Save the Date appears in an aspect ratio of approximately 1.85:1; the image has been enhanced for 16X9 televisions. This was a more than adequate SD-DVD presentation.
For the most part, sharpness looked nice. At times, wider shots tended to be a little soft, but those examples werenít terribly intrusive. Much of the film appeared pretty accurate and concise. No concerns with jagged edges or shimmering occurred, and edge enhancement remained absent. Source flaws also failed to create problems.
In terms of colors, Date opted for a subdued palette. Hues took on a semi-brownish tone, though a few more dynamic hues emerged. The tones didnít dazzle, but they worked for the story. Blacks were deep and firm, while shadows showed good delineation. Overall, this was a reasonably pleasing presentation.
I thought that the Dolby Digital 5.1 soundtrack of Date seemed fine but it didnít excel because of a lack of ambition. Like most comedies, the movie featured a limited soundfield that strongly favored the forward channels. It showed nice stereo spread to the music as well as some general ambience from the sides.
Panning was decent, and the surrounds usually kicked in basic reinforcement. A few scenes opened up better, though, like those on the streets or in bars. However, most of the movie stayed with limited imaging.
Audio quality appeared good. Speech was natural and distinct, with no issues related to edginess or intelligibility. Effects sounded clean and accurate, with good fidelity and no signs of distortion. Music was perfectly fine, as the score and songs showed positive dimensionality. This track was good enough for a ďB-ď but didnít particularly impress.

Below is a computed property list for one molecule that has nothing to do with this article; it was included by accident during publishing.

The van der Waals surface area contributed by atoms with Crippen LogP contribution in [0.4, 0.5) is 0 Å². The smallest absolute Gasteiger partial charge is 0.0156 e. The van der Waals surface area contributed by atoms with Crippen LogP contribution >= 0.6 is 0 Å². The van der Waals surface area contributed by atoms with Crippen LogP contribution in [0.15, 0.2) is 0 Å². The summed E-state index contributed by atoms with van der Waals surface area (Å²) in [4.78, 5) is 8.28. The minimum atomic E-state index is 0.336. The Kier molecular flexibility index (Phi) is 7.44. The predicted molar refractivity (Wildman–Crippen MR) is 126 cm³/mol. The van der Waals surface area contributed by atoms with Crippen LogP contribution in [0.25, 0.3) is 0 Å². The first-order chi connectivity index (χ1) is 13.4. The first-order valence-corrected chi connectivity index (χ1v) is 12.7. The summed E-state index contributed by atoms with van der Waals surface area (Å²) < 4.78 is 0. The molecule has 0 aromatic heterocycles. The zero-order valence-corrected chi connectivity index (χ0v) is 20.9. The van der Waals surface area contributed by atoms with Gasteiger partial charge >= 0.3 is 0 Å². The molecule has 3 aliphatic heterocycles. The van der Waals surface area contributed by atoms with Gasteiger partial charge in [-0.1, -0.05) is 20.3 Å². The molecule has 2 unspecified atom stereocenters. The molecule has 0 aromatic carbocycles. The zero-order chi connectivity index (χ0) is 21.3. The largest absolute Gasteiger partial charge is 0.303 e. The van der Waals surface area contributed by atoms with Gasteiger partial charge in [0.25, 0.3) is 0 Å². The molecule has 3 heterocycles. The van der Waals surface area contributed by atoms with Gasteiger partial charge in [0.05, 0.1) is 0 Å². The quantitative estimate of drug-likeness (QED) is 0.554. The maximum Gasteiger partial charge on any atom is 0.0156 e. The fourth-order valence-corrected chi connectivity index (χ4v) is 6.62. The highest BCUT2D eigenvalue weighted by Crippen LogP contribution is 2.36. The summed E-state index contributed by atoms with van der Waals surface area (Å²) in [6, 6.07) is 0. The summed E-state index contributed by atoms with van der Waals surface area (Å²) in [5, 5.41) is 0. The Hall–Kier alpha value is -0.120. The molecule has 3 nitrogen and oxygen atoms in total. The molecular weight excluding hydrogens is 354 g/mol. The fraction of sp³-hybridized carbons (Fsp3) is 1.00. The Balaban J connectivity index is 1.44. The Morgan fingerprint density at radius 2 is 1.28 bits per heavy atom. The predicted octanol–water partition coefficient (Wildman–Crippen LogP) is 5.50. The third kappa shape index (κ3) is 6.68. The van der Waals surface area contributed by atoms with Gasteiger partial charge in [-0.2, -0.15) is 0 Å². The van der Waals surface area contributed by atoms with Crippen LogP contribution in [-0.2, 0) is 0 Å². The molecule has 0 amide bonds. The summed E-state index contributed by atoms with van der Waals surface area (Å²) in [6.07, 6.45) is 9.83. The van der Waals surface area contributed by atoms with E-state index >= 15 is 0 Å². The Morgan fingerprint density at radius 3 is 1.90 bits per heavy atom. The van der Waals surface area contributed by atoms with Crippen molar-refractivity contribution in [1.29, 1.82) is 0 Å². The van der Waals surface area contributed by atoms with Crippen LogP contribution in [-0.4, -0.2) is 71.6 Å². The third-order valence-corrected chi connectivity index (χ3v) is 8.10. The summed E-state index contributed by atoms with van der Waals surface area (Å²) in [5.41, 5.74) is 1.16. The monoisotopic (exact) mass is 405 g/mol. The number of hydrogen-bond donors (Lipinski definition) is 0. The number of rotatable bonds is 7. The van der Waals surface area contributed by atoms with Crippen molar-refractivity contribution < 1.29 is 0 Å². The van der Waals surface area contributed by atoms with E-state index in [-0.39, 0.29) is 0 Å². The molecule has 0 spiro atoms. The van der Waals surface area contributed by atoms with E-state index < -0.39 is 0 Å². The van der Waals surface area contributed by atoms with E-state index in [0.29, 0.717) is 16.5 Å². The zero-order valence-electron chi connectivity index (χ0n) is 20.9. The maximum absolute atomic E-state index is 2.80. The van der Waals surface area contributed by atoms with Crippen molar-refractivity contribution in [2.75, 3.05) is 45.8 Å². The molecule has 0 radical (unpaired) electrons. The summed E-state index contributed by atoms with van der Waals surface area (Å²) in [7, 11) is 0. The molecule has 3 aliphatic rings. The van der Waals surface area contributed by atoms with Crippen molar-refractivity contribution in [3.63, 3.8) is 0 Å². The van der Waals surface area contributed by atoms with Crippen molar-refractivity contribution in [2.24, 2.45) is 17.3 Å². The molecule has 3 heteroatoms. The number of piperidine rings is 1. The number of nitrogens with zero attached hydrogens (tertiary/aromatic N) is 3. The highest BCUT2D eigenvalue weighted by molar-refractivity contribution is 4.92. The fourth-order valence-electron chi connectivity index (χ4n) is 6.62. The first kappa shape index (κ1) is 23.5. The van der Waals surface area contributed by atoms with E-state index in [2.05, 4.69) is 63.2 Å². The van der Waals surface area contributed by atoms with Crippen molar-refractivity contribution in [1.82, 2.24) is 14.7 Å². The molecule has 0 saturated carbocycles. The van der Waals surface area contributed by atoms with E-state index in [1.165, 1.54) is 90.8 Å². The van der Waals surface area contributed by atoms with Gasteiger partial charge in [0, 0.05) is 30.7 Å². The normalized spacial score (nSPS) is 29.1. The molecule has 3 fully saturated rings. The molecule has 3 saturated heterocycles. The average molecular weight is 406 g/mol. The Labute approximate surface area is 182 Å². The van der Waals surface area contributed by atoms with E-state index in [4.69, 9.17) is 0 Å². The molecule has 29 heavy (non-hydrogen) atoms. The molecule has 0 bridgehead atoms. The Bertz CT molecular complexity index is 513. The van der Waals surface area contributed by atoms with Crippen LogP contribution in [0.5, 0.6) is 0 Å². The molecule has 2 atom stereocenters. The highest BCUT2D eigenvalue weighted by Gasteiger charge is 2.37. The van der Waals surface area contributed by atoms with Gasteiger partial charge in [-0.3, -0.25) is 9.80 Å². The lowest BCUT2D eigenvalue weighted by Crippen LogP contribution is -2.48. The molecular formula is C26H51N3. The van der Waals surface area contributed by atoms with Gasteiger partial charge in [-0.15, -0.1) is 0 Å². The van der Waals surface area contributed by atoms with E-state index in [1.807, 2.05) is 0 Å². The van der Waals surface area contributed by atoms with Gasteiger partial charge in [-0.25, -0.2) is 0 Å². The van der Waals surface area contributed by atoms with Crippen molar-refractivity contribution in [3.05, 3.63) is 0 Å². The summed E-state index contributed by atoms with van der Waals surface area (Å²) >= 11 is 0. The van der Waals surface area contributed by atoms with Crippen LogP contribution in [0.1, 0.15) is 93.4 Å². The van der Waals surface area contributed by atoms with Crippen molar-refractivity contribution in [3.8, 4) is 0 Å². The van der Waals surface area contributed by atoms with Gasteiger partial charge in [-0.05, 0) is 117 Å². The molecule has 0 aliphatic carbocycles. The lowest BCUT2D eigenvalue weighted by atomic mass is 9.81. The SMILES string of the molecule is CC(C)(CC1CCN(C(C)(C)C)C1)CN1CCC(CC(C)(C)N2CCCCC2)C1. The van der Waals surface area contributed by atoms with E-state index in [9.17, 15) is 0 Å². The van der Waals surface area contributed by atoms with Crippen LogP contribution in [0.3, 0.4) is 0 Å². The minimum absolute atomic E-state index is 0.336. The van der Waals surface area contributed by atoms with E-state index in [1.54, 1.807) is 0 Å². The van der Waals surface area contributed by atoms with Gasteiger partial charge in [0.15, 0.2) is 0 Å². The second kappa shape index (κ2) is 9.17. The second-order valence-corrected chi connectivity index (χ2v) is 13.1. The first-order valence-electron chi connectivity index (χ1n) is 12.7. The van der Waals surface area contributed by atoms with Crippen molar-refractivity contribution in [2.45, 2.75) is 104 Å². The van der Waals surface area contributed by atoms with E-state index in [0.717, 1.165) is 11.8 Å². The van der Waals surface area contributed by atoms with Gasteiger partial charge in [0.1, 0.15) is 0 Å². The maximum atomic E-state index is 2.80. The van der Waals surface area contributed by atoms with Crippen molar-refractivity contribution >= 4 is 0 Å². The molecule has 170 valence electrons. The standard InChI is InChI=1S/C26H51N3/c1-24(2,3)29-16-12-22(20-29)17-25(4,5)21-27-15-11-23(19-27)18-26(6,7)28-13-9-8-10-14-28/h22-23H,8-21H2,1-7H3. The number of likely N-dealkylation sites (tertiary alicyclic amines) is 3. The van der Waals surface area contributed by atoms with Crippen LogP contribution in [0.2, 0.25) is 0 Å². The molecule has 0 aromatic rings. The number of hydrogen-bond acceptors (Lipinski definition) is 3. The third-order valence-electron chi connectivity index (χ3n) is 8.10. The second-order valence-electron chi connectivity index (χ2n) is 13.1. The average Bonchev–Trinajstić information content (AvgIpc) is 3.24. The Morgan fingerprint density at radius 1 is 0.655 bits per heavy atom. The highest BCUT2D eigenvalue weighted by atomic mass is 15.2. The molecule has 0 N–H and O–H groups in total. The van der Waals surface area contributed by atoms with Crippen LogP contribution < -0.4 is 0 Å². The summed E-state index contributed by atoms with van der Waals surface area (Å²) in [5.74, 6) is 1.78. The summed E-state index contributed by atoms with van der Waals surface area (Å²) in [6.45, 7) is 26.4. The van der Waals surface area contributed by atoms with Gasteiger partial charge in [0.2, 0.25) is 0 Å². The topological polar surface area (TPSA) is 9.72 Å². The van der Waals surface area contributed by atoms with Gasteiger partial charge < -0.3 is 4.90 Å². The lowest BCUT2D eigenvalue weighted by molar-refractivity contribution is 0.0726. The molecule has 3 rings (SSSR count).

In the discís extras, we get an audio commentary from writer/director Michael Mohan. He offers a running, screen-specific look at the projectís origins and development, story/character subjects, editing and cinematography, cast and performances, music, the title and opening credits, sets and locations, and a few other areas.
Mohan offers a likable and unassuming chat that covers the film well. He gives us a frank discussion that touches on the necessary areas in a positive manner. Heck, he even gets into a defense of his alleged foot fetish! This is a nice commentary that makes me wish I actually liked the film itself.
Three Deleted Scenes run a total of three minutes, 32 seconds. The first shows growing pains during Sarah and Kevinís attempt to live together, while the other two give us more of Bethís bridal shower. Those last two donít add anything useful, while the Sarah/Kevin one makes the lead character seem even less likable Ė if thatís possible.
We can watch the deleted scenes with or without commentary from Mohan. He tells us a little about the scenes and lets us know why they didnít make the final cut. Mohanís notes offer some useful material.
Under Outtakes, we find a one-minute, 56-second reel. It displays a short batch of mistakes and levity. Donít expect anything interesting.
Next comes a music video for ďAccidentsĒ by the One AM Radio. Itís a low-budget mix of movie clips and recording footage that doesnít do much to entertain.
An unusual stillframe collection arrives via a Making of Mini-Comic. Created by artist/co-writer Jeffrey Brown, this tells us his perspective on the filmís creation via a series of cartoon panels. Itís an unusual behind the scenes piece Ė and kind of fun.
The disc opens with ads for Cheerful Weather for the Wedding, Price Check, Liberal Arts and On the Road. We also get a teaser and a trailer for Date.
Tedious and self-involved, Save the Date becomes a chore to watch. It focuses on a group of characters so unlikable that it becomes difficult to invest in their stories. The DVD delivers generally good picture and audio along with a small but interesting set of bonus materials. Maybe others will get something from this effort, but it leaves me cold.